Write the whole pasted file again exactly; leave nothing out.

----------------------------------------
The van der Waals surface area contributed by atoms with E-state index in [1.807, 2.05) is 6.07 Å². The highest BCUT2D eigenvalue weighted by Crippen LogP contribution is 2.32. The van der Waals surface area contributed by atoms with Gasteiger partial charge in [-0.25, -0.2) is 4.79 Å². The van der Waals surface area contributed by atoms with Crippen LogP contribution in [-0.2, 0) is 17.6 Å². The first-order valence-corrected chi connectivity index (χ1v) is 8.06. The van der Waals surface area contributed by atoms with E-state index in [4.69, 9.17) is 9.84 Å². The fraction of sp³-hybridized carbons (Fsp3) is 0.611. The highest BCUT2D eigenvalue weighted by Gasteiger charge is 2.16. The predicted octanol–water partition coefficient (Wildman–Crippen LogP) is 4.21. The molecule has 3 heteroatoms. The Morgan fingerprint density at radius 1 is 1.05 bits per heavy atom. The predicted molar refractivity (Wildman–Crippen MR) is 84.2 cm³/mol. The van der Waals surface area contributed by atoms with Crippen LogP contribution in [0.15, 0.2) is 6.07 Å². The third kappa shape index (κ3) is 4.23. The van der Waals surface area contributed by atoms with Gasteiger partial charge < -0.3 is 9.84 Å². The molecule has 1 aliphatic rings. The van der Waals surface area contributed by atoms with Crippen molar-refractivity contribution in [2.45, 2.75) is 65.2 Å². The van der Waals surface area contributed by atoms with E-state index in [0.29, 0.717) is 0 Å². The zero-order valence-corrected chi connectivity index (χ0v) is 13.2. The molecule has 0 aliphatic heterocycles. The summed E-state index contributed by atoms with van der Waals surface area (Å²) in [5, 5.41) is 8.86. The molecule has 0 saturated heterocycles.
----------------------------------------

The van der Waals surface area contributed by atoms with E-state index in [1.807, 2.05) is 6.07 Å². The highest BCUT2D eigenvalue weighted by Crippen LogP contribution is 2.32. The van der Waals surface area contributed by atoms with Gasteiger partial charge in [-0.25, -0.2) is 4.79 Å². The van der Waals surface area contributed by atoms with Crippen LogP contribution in [-0.2, 0) is 17.6 Å². The first-order valence-corrected chi connectivity index (χ1v) is 8.06. The van der Waals surface area contributed by atoms with E-state index in [4.69, 9.17) is 9.84 Å². The fraction of sp³-hybridized carbons (Fsp3) is 0.611. The highest BCUT2D eigenvalue weighted by Gasteiger charge is 2.16. The predicted octanol–water partition coefficient (Wildman–Crippen LogP) is 4.21. The molecule has 3 heteroatoms. The Morgan fingerprint density at radius 1 is 1.05 bits per heavy atom. The predicted molar refractivity (Wildman–Crippen MR) is 84.2 cm³/mol. The van der Waals surface area contributed by atoms with Crippen LogP contribution in [0.15, 0.2) is 6.07 Å². The third kappa shape index (κ3) is 4.23. The van der Waals surface area contributed by atoms with Gasteiger partial charge < -0.3 is 9.84 Å². The molecule has 1 aliphatic rings. The van der Waals surface area contributed by atoms with Crippen molar-refractivity contribution in [2.45, 2.75) is 65.2 Å². The van der Waals surface area contributed by atoms with E-state index in [0.29, 0.717) is 0 Å². The zero-order valence-corrected chi connectivity index (χ0v) is 13.2. The molecule has 0 aliphatic heterocycles. The summed E-state index contributed by atoms with van der Waals surface area (Å²) in [5, 5.41) is 8.86. The molecule has 0 saturated heterocycles.